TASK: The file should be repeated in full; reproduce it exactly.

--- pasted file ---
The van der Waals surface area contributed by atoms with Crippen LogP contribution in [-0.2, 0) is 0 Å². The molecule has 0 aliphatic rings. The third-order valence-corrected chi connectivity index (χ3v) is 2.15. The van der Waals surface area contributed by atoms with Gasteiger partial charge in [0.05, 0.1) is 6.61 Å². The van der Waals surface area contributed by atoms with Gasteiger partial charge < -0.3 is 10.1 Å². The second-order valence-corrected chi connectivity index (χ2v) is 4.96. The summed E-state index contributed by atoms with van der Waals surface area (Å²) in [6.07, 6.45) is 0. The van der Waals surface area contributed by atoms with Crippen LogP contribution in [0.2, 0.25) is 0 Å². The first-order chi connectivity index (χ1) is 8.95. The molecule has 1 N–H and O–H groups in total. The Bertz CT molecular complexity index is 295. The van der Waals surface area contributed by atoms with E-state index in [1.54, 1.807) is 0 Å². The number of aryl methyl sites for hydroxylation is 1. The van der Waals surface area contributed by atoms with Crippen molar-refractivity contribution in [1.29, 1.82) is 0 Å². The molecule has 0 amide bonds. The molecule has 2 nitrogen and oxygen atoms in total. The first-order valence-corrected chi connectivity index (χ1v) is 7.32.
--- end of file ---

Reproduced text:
The van der Waals surface area contributed by atoms with Crippen LogP contribution in [-0.2, 0) is 0 Å². The molecule has 0 aliphatic rings. The third-order valence-corrected chi connectivity index (χ3v) is 2.15. The van der Waals surface area contributed by atoms with Gasteiger partial charge in [0.05, 0.1) is 6.61 Å². The van der Waals surface area contributed by atoms with Gasteiger partial charge < -0.3 is 10.1 Å². The second-order valence-corrected chi connectivity index (χ2v) is 4.96. The summed E-state index contributed by atoms with van der Waals surface area (Å²) in [6.07, 6.45) is 0. The van der Waals surface area contributed by atoms with Crippen LogP contribution in [0.2, 0.25) is 0 Å². The first-order chi connectivity index (χ1) is 8.95. The molecule has 1 N–H and O–H groups in total. The Bertz CT molecular complexity index is 295. The van der Waals surface area contributed by atoms with E-state index in [1.54, 1.807) is 0 Å². The number of aryl methyl sites for hydroxylation is 1. The van der Waals surface area contributed by atoms with Crippen molar-refractivity contribution in [1.29, 1.82) is 0 Å². The molecule has 0 amide bonds. The molecule has 2 nitrogen and oxygen atoms in total. The first-order valence-corrected chi connectivity index (χ1v) is 7.32.